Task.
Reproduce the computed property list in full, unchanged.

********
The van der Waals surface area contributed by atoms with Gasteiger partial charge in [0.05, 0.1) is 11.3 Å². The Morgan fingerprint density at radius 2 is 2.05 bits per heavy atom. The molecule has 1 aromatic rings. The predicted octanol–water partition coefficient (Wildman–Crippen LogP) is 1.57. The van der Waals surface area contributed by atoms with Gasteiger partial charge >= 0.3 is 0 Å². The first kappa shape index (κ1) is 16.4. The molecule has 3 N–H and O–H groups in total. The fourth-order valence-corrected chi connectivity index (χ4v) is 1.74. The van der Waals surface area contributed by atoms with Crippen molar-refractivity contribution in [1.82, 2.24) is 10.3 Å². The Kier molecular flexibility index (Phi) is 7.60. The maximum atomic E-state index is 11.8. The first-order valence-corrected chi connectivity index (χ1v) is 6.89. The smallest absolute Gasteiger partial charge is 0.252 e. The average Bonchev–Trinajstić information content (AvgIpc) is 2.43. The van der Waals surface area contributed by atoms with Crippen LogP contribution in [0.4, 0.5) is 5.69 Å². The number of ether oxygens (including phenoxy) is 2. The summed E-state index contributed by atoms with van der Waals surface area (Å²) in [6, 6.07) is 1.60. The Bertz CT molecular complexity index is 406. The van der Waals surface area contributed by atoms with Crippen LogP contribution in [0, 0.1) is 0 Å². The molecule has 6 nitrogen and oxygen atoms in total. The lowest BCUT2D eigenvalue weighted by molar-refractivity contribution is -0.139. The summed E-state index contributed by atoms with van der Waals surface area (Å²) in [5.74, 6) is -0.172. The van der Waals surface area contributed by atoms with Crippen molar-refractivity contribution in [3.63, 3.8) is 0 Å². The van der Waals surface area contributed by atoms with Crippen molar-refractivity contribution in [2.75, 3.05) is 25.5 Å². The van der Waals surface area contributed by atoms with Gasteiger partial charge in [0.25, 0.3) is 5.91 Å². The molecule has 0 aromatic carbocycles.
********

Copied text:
The van der Waals surface area contributed by atoms with Gasteiger partial charge in [0.05, 0.1) is 11.3 Å². The Morgan fingerprint density at radius 2 is 2.05 bits per heavy atom. The molecule has 1 aromatic rings. The predicted octanol–water partition coefficient (Wildman–Crippen LogP) is 1.57. The van der Waals surface area contributed by atoms with Gasteiger partial charge >= 0.3 is 0 Å². The first kappa shape index (κ1) is 16.4. The molecule has 3 N–H and O–H groups in total. The fourth-order valence-corrected chi connectivity index (χ4v) is 1.74. The van der Waals surface area contributed by atoms with Crippen molar-refractivity contribution in [1.82, 2.24) is 10.3 Å². The Kier molecular flexibility index (Phi) is 7.60. The maximum atomic E-state index is 11.8. The first-order valence-corrected chi connectivity index (χ1v) is 6.89. The smallest absolute Gasteiger partial charge is 0.252 e. The average Bonchev–Trinajstić information content (AvgIpc) is 2.43. The van der Waals surface area contributed by atoms with Crippen LogP contribution in [0.4, 0.5) is 5.69 Å². The number of ether oxygens (including phenoxy) is 2. The summed E-state index contributed by atoms with van der Waals surface area (Å²) in [6, 6.07) is 1.60. The Bertz CT molecular complexity index is 406. The van der Waals surface area contributed by atoms with Crippen LogP contribution in [0, 0.1) is 0 Å². The molecule has 6 nitrogen and oxygen atoms in total. The lowest BCUT2D eigenvalue weighted by molar-refractivity contribution is -0.139. The summed E-state index contributed by atoms with van der Waals surface area (Å²) in [5.74, 6) is -0.172. The van der Waals surface area contributed by atoms with Crippen molar-refractivity contribution in [3.63, 3.8) is 0 Å². The van der Waals surface area contributed by atoms with Crippen molar-refractivity contribution in [2.75, 3.05) is 25.5 Å². The van der Waals surface area contributed by atoms with Gasteiger partial charge in [0.25, 0.3) is 5.91 Å². The molecule has 0 aromatic carbocycles.